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Food Allergy Versus Food Intolerance

Reviewed by: HU Medical Review Board | Last reviewed: March 2022

You may have a food allergy or food intolerance if you develop unwanted symptoms after eating a food. It can be hard to tell the difference between these 2 conditions. However, these are 2 different responses that involve different body systems. It is important to understand the difference between them.1

Food allergies and intolerances concern many. Plus, the number of people affected by these conditions is rising. Food allergies affect 32 million people in the United States, and even more people have food intolerances.1

Knowing more about food allergies and intolerances can help you find out which one affects you. With the right diagnosis, you can pursue treatment that relieves your symptoms. You can also take action to prevent unpleasant effects triggered by certain foods.

What is a food allergy?

A food allergy is a reaction to something you eat. This reaction is a response by the immune system. The body decides that certain proteins in food are dangerous even though they are harmless in other people. To protect you, the immune system reacts by releasing mast cells. This results in symptoms that can be minor to severe.1-4

A few things set food allergies apart from food intolerances. Food allergies can lead to serious symptoms like anaphylaxis, while intolerances do not. Symptoms can occur within minutes or in the first few hours after eating. Even a tiny bit of the offending food can spark an allergic response.1-4

What is a food intolerance?

A food intolerance is a response from the digestive system rather than the immune system. The body cannot break down some or all of the compounds in the food.2-4

Although troubling, food intolerances pose less threat than food allergies. They do not cause anaphylaxis. The reactions can be uncomfortable, but they are not life-threatening. How bad the response gets often depends on how much of the food you eat. Symptoms may not appear right away and may even show up the next day.2-4

What causes food allergies and intolerances?

A number of things can cause food allergies and intolerances. The cause varies from person to person.

An immune system reaction causes food allergies. Allergies can develop after eating the same foods often. These foods trigger the most allergic responses:1,2,4,5

  • Eggs
  • Fish
  • Milk
  • Peanuts
  • Sesame
  • Shellfish
  • Soy
  • Tree nuts
  • Wheat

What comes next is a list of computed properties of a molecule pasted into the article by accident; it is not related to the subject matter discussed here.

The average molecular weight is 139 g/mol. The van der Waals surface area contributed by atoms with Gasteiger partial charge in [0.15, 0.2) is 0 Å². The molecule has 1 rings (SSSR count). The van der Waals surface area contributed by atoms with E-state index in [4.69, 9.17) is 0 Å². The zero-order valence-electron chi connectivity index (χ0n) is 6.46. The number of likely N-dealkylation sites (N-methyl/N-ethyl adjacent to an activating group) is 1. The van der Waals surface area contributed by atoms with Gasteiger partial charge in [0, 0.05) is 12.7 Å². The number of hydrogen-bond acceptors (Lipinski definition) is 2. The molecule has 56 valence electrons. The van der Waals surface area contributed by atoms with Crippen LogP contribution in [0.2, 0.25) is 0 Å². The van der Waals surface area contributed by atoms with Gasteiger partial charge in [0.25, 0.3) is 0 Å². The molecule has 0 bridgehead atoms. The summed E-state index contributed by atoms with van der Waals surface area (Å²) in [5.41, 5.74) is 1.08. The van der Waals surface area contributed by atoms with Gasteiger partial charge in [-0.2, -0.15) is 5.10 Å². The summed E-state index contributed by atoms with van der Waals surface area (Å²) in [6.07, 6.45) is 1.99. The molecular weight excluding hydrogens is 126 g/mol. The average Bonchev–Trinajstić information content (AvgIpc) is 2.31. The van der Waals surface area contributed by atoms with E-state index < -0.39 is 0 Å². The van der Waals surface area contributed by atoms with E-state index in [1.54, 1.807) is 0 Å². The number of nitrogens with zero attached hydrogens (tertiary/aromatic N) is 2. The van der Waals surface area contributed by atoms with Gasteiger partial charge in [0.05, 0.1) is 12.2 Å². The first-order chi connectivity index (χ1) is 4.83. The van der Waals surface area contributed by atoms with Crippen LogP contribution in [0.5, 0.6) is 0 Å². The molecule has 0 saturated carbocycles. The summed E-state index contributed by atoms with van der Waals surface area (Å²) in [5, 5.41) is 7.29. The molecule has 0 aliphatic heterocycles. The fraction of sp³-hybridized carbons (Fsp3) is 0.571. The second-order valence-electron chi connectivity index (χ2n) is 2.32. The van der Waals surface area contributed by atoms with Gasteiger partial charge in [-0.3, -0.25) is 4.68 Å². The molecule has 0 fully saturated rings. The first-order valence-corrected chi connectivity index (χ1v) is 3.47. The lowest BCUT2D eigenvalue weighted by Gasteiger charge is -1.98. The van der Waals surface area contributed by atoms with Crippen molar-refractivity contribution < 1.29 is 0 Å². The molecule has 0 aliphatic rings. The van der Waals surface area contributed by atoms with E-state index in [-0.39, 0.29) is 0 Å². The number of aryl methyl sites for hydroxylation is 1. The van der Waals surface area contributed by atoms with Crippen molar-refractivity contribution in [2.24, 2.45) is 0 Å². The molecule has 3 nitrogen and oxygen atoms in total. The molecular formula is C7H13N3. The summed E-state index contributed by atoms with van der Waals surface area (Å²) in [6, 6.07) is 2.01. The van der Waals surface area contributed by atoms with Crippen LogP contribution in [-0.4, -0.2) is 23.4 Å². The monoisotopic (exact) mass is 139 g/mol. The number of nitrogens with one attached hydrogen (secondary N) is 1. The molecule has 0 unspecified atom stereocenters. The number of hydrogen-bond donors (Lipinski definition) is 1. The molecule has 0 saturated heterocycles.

A lack of enzymes needed to digest food can cause food intolerances. Food intolerances can also be tied to acid reflux, asthma, Celiac disease, chronic fatigue syndrome, irritable bowel syndrome, and other illnesses or infections of the digestive system. The following foods often cause the most trouble with intolerance:2-4

  • Carbohydrates
  • Chocolate
  • Citrus
  • Eggs
  • Food additives
  • Fructose in fruit
  • Lactose in dairy
  • Sulfites

Certain things can increase your chance of developing food allergies and intolerances. These include ethnicity, genetics, and regular contact with certain allergens. People with allergic diseases in their family, Black people, and food workers have a higher risk of food allergies.4

What are the symptoms of food allergies and intolerances?

Food allergies and intolerances share symptoms like diarrhea and stomach cramps.2,4

However, trouble breathing, burning or itching skin, rashes, and swelling of the tongue or throat are more common with food allergies.2,4

Symptoms of food intolerances include:2,4

  • Bloating, gas
  • Diarrhea, stomach cramps
  • Headaches, including migraines
  • Heart palpitations
  • Nervousness
  • Sweating
  • Tightness in the chest and face
  • Tremors

These symptoms can also occur with food allergies:2,4

  • Anaphylaxis
  • Fainting
  • Feeling dizzy
  • Hives or rash
  • Low blood pressure
  • Nausea
  • Runny nose
  • Swelling of the eyes, face, lips, mouth, throat, or tongue
  • Vomiting

Among these symptoms, anaphylaxis is the most critical. It can lead to choking, shock, and even death in just a short time. More than 40 percent of children and 50 percent of adults with food allergies have had anaphylaxis.1

How is a food allergy or intolerance diagnosed and treated?

A doctor can diagnose a food allergy or intolerance. They will first review your history of symptoms. Your doctor may ask you to keep a food journal and remove presumed trigger foods from your diet for a short time. They can confirm the diagnosis with a blood or skin prick test.2,4

Although some food allergies and intolerances resolve on their own, no cure exists for those that remain. You can take measures to address and prevent symptoms. Some of the actions are unique to the type of response.1,4

First, you can choose to not consume foods that trigger an immune or chemical response. To help you choose wisely, read the labels on foods you buy. Ask what is in the meals other people prepare.

If you have a food allergy, your doctor can prescribe epinephrine, commonly known as an EpiPen®. This is a shot if you become exposed to your allergen and develop anaphylaxis, a severe life-threatening reaction. If you do use epinephrine, call 9-1-1 right away for emergency medical care.1-4

In 2020, the U.S. Food and Drug Administration (FDA) approved Palforzia® [Peanut (Arachis hypogaea) Allergen Powder-dnfp], a type of oral immunotherapy, to treat some peanut allergies.6

If you have a food intolerance, you may be able to eat a small amount of the trigger food. Know your limits and stick with them. Taking enzymes and reducing stress may also lessen symptoms and allow you to eat certain foods. Talk to your doctor about what is right for you.3

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